Why Do Democracies Excel?
Some time ago -- and no doubt everyone was chattering about it then -- Joseph Siegle, Michael Weinstein, and Morton Halperin butted heads (to form an acronym: SWH) and wrote an essay called "Why Democracies Excel"
, in which they set forth to refute the "wrong-headed" notion that economic development needs to precede democracy. No, no, say SWH: The festering countries of the world do much better when they democratize first and ask for cash later. Therefore, SWH go on, the IMF and World Bank should bias their aid towards democracies, and the U.S. and others should promote democracy before development. That's the rule.
Now it just so happens that instinctively
I agree with this premise. As I wrote
yesterday, the data in the Middle East, at least, suggests that by eradicating corruption and bolstering the rule of law, countries can set themselves down onto the fast track towards sheer globalized bliss. Forget those free trade fixes! Political reform is where it's at. That sounds good to me. It makes my neocon heart flutter
But... I'm also not at all convinced by SWH's argument. And since SWH are apparently influential hotshots, I guess it's worth taking the time to rap them the knuckles. So... indulge me.
To make their case, SWH stack poor autocracies with poor democracies side by side, finding that the latter do at least as well economically, and much better socially (people live longer, send their kids to class, grow better fruit, etc. etc.) But this whole exercise tells us nothing about what individual countries can actually bear. Egypt, to be sure, could use a the political equivalent of a kick in the autocratic ass, and good might well come of it. But would this ass-kick work on, say, Angola? Oh wait, they tried that in 1992; it went to shit. Why? Perchance because Angola suffers from "the resource curse"
. So okay. In these cases, "resource curse" cases, mightn't the country be better off developing economically -- through World Bank, etc. programs that spread the wealth about more equitably --before
easing into democracy?
The crux is this: Does the resource curse hinder democracy or can democracy ease the resource curse? Joseph Stiglitz says yes to the latter
. But these economists think otherwise
. The truly important thing, though, is that I
don't know and SWH's cross-country comparisons certainly aren't helping me out.
Then we sometimes catch SWH mixing up cause and effect. They argue, for instance, that democracy doesn't actually enable factionalism and armed conflict, as per CW, by noting: "poor democratizers fight less frequently than do poor authoritarian nations." Eh? But couldn't you reverse the causal arrow here, and say that regions prone to conflict are in turn less likely to democratize? Aren't there century old reasons why Yemenis get ornery? Why should we believe that democracy will cure that?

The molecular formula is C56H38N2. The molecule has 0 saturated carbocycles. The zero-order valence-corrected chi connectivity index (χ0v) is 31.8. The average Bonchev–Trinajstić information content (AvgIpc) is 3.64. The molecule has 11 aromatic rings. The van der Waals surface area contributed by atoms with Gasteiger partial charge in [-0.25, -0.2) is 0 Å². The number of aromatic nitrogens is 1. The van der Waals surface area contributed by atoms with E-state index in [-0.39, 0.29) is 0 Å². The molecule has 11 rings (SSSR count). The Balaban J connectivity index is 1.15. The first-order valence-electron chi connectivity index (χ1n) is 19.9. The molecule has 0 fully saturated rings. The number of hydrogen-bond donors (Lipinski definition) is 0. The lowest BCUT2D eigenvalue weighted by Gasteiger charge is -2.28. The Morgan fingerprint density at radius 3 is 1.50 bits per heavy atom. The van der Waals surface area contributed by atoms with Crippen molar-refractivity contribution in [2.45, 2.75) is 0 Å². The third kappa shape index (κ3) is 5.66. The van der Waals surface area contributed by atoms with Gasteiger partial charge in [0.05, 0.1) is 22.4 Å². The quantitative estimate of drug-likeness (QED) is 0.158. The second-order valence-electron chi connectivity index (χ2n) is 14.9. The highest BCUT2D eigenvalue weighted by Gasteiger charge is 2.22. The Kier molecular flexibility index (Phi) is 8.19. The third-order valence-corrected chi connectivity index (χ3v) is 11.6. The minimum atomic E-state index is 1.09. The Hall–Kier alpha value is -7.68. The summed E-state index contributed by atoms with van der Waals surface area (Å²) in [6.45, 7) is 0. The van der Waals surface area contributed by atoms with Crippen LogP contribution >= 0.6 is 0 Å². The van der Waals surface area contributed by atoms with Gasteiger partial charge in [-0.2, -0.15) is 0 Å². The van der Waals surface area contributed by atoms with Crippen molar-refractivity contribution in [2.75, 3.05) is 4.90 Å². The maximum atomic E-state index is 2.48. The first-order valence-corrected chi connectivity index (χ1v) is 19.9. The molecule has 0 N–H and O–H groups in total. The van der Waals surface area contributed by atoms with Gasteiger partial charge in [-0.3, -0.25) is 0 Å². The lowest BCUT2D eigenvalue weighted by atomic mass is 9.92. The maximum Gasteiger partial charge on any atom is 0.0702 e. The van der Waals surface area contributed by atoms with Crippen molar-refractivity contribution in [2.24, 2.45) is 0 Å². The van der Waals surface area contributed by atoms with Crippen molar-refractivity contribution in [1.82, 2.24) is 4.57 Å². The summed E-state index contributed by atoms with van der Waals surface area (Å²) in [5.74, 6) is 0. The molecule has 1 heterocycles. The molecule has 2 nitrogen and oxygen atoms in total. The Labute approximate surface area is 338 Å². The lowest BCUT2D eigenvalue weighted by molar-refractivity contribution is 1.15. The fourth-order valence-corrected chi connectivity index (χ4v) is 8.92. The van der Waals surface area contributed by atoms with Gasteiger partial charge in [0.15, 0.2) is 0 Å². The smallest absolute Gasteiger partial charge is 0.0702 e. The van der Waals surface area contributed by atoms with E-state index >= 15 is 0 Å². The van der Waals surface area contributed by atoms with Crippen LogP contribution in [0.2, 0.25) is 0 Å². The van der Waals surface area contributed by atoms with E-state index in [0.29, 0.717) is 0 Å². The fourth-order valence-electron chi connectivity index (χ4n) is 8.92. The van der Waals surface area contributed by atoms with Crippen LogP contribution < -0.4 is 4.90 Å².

Oh yes, then we're treated to a long sermon on why being a democracy encourages growth. Honestly, it's okay
, I don't need the banner-on-the-blimp to figure this out: free media, transparency, all that good stuff spurs innovation. I get it. But that's not what we're talking about
. No one's wondering whether autocracies are better than democracies. They're not. We're wondering which path is better and easier: democratization via economic growth, or economic growth via democratization. Or better yet: We of course know that autocracies bog down economic growth, but is this bogginess better or worse then whatever pitfalls come from foisting democracy on an unready country? To this, SWH give no love -- nor answers.
Listen, if anyone has figured out how to wave a magic wand and promote democratic reform without all the pitfalls -- like, y'know, civil war, or "one man-one vote-once" -- then sell us the damn wand and be done with it. But otherwise, we'll assume those pitfalls are real; so this debate needs to be conducted at a far more specific level, figuring out course works for each particular country. Or sorts of countries. Questions for discussion include: How do you solve the resource curse? How do you know if a country needs more democracy or more development? Yes, it's not always either/or, but maybe sometimes you need to put a grubby finger on the scales. How do we know if a country is in danger of becoming an illiberal democracy, and can a gust of economic development -- or liberalized trade -- nudge that country on the right course? And on and on.